Greg, We’re on the same page. And I’m not surprised about the technophiles. My motivation to place emphasis on optimism is more an effort to convince the “too many” who have subscribed to the other extreme of cynical pessimism. In my book, I’m dealing with culture and what I’ve seen—from a leader/follower perspective, most would prefer to follow someone who has a fairly optimist idea that their collective pursuit would succeed. That said, too much of either will grate on anyone. The “Smilin Bobs” of the world always leave me cold. There is definitely a balance, because one at the exclusion of the other is either delusional or paralyzingly fatalistic.

  2. datxomin says:

    I think there is a difference between wishful thinking and optimism. When I set a non-trivial goal for myself and I pursue it, I am definitely optimistic regarding the possibility of its achievement. If I felt it couldn’t be achieved (or that I could not achieve it) and that nothing could possibly come of it, I would not pursue it. It would be pointless.

    I find that a positive disposition to unknown outcomes is productive. And what of importance does not have an unknown outcome…

    • Greg Linster says:

      @google-cc64c304ebd42bf74ec96e59c79288fa:disqus I agree on the distinction between “wishful thinking” versus “optimism”.  On both a macro and personal level, I hope for the best, but I think it’s important to temper our hope so that it doesn’t become blind optimism.  What I’m advocating is for a healthy dose of realism that I often think is missing in both political and self-help circles.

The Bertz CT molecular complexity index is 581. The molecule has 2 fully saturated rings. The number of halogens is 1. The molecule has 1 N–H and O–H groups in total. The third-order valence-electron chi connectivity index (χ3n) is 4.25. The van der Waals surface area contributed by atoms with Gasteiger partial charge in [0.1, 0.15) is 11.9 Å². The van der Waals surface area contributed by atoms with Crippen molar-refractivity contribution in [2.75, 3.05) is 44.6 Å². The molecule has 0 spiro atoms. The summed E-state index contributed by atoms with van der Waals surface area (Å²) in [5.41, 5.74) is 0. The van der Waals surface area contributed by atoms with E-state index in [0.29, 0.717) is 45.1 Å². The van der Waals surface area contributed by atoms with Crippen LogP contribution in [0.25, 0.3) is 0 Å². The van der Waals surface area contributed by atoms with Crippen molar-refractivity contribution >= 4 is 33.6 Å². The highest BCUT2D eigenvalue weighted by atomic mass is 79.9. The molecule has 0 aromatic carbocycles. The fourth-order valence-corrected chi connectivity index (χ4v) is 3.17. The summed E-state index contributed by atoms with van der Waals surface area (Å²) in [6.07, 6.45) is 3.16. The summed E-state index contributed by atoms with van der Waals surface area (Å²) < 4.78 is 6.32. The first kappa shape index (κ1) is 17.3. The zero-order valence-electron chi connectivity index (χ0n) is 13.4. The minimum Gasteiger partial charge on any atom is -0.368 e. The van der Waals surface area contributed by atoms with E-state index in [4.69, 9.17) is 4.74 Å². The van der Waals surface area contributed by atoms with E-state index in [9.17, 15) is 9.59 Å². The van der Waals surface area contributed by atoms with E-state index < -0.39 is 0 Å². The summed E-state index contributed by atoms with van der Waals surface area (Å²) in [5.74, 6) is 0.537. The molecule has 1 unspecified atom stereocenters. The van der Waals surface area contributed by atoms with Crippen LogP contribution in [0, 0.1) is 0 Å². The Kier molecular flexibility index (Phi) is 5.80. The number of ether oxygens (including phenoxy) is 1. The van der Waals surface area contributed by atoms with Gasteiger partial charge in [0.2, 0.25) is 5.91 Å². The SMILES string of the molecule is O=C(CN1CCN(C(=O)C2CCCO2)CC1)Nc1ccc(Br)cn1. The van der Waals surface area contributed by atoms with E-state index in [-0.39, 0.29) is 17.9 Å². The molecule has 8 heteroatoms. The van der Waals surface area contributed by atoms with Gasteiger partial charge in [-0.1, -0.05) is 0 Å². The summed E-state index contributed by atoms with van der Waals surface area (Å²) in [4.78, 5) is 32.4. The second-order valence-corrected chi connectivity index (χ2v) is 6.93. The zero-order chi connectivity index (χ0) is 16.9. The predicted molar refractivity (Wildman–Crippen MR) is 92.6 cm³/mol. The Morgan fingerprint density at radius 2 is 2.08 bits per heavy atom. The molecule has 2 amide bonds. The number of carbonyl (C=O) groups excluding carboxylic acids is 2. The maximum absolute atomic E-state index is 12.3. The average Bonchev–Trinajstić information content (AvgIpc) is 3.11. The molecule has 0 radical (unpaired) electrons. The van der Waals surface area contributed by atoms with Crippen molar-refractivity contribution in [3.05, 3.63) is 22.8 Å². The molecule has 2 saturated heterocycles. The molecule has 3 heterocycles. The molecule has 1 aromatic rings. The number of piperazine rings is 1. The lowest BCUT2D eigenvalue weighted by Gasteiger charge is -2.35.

As to your second point:  some unknown outcomes are, however, more likely than others, right?  For instance, you may or may not become president of the United States.  That statement has, by definition, an unknown outcome.  How likely is it that you become president though?  Are both outcomes equally likely?  No, it’s statistically highly unlikely that you become president.  Will thinking positive thoughts that you *will* get elected (assuming you want to be president of course) make it any more  likely?  Again, no.  Would blind optimism set you up for disappointment in this situation?  I, of course, would argue “yes”.  If I told you as long as you had positive thoughts you will become president that would be cruel and false.  There are many reasons that would probably preclude you (and most of us) from being president that are outside of your control and positive thinking isn’t going to do a damn thing to change it.